Top 5 options for England's next head coach
In the words of Matthew Hayden, anyone to apply for the job of England cricket coach must be “crazy”. After Andy Flower’s departure following the previous Ashes series, Ashley Giles briefly stepped in for the limited-overs formats before Peter Moores returned last April for a second stretch in the post.
With three ousted from the position within a year and a half it’s clear the role has become something of a poisoned chalice, and it’s hard to disagree with Hayden’s comments. The nature of Moores’ latest dismissal – he caught wind of his impending exit via the media – was undeserving of a man of his integrity, however ungainly his strategies may have appeared.
But as the dust settles, and the glut of matches the English summer always brings nears, new Director of Cricket Andrew Strauss must promptly address who he wants to carry the side forward, and then convince them that it is worth their time and effort. And if that wasn’t enough, the shadow of Kevin Pietersen looks set to loom over whoever is brave enough to take the premiership.
Here are five candidates who seem most likely to bite the bullet and take on the challenge of coaching England’s national team.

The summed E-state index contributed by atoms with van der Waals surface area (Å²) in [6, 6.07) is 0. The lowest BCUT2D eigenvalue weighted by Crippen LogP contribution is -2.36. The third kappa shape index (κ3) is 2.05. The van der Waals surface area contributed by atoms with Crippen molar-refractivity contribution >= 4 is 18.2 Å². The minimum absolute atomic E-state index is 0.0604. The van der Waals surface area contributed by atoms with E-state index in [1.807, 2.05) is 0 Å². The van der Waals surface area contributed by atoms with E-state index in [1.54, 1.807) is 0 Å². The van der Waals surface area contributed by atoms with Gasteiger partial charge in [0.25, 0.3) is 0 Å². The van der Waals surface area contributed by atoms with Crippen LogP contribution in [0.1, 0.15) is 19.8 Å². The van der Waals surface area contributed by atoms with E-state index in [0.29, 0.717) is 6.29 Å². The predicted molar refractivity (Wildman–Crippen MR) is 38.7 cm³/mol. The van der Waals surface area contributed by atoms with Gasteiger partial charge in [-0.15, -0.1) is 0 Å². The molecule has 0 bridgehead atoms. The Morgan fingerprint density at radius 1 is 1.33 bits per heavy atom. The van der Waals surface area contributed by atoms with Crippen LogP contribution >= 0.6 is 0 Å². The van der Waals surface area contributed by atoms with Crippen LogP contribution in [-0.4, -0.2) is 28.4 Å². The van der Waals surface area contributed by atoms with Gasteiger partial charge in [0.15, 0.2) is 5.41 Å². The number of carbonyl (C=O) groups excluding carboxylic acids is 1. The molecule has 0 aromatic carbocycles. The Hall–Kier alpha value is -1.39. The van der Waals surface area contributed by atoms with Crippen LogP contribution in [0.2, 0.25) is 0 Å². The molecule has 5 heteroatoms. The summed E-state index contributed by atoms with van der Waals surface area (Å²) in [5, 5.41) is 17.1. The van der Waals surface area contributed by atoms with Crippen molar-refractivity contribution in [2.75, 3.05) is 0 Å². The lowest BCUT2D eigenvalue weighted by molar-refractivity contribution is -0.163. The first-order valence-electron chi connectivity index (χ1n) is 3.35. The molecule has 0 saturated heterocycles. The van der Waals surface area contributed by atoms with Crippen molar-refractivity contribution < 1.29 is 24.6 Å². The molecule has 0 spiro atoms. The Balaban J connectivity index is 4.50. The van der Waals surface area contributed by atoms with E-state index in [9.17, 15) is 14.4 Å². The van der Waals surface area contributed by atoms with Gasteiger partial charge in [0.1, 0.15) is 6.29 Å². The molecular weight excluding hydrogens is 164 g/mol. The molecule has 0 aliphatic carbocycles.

Strauss has floated former Australian pacer Jason Gillespie as in the running for the job, and the bookmakers have installed him as the favourite to take it up. The ex-Yorkshire cricketer joined the same club in late 2011 to rejuvenate the northern county, and in three seasons at the helm he has led them firstly to Division One promotion, and more notably to victory in the first-class competition last year.
The success indicates Gillespie’s strong credentials but there are rumours that he is sceptical and an official approach – publicly, at least – is yet to be made. The level of power that he would hold as head coach is thought to be of concern, with Strauss’ rejection of Pietersen suggesting he would hold a significant influence in selection.
However, results have come thick and fast for Gillespie at Yorkshire and results are something England are in dire need of. Much arm-twisting and a lucrative deal are steps they wouldn’t be hesitant to take if it meant securing his services.
Justin Langer, another Aussie, has found his name floating around. An opening batsman during his playing days, the left-hander is believed to be one of England’s most probable targets. Since being appointed at Western Australia back in 2012, he has anchored them to runners-up in the Sheffield Shield competition for two years in a row and victory in the most recent 50-over tournament.
Whether or not the role fills Langer with excitement is debatable, especially considering the chatter that he may replace Darren Lehmann as Australia coach if he chooses to relinquish control after the 2017-18 Ashes. Leading your own country over your arch-rivals would of course make a degree of sense.
Langer closed out his career at Somerset in 2009, a county he has been linked to a future return to, and he also has connections with Strauss from their days at Middlesex around the turn of the millennium. Media speculation over Langer is not as rife as it is for Gillespie, but he is apparently in the mix.